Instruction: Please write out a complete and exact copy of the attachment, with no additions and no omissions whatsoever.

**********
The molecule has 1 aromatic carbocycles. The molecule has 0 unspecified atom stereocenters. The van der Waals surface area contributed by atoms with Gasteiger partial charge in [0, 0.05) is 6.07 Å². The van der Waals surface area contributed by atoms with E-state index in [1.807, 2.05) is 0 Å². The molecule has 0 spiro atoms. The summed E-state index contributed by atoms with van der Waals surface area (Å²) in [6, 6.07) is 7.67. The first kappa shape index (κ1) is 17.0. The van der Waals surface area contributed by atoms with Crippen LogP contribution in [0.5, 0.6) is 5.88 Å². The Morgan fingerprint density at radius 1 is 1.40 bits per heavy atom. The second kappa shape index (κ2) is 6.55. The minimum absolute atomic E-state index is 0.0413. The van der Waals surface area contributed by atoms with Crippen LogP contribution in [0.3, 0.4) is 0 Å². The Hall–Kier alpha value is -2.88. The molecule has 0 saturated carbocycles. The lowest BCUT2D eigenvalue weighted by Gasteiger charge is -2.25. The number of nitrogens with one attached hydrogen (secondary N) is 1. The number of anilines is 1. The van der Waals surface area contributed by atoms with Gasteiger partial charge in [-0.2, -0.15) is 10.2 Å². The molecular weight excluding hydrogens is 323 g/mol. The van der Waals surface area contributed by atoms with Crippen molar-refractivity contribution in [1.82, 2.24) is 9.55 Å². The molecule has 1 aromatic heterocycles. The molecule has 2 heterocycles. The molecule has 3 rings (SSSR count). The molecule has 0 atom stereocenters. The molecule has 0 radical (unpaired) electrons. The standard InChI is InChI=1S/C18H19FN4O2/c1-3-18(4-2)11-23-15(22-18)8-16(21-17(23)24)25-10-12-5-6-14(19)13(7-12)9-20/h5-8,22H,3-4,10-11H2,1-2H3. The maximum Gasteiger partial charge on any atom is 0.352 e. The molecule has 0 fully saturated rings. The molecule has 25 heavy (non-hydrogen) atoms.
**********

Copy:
The molecule has 1 aromatic carbocycles. The molecule has 0 unspecified atom stereocenters. The van der Waals surface area contributed by atoms with Gasteiger partial charge in [0, 0.05) is 6.07 Å². The van der Waals surface area contributed by atoms with E-state index in [1.807, 2.05) is 0 Å². The molecule has 0 spiro atoms. The summed E-state index contributed by atoms with van der Waals surface area (Å²) in [6, 6.07) is 7.67. The first kappa shape index (κ1) is 17.0. The van der Waals surface area contributed by atoms with Crippen LogP contribution in [0.5, 0.6) is 5.88 Å². The Morgan fingerprint density at radius 1 is 1.40 bits per heavy atom. The second kappa shape index (κ2) is 6.55. The minimum absolute atomic E-state index is 0.0413. The van der Waals surface area contributed by atoms with Crippen LogP contribution in [0.3, 0.4) is 0 Å². The Hall–Kier alpha value is -2.88. The molecule has 0 saturated carbocycles. The lowest BCUT2D eigenvalue weighted by Gasteiger charge is -2.25. The number of nitrogens with one attached hydrogen (secondary N) is 1. The number of anilines is 1. The van der Waals surface area contributed by atoms with Gasteiger partial charge in [-0.2, -0.15) is 10.2 Å². The molecular weight excluding hydrogens is 323 g/mol. The van der Waals surface area contributed by atoms with Crippen molar-refractivity contribution in [1.82, 2.24) is 9.55 Å². The molecule has 1 aromatic heterocycles. The molecule has 2 heterocycles. The molecule has 3 rings (SSSR count). The molecule has 0 atom stereocenters. The molecule has 0 radical (unpaired) electrons. The standard InChI is InChI=1S/C18H19FN4O2/c1-3-18(4-2)11-23-15(22-18)8-16(21-17(23)24)25-10-12-5-6-14(19)13(7-12)9-20/h5-8,22H,3-4,10-11H2,1-2H3. The maximum Gasteiger partial charge on any atom is 0.352 e. The molecule has 0 fully saturated rings. The molecule has 25 heavy (non-hydrogen) atoms.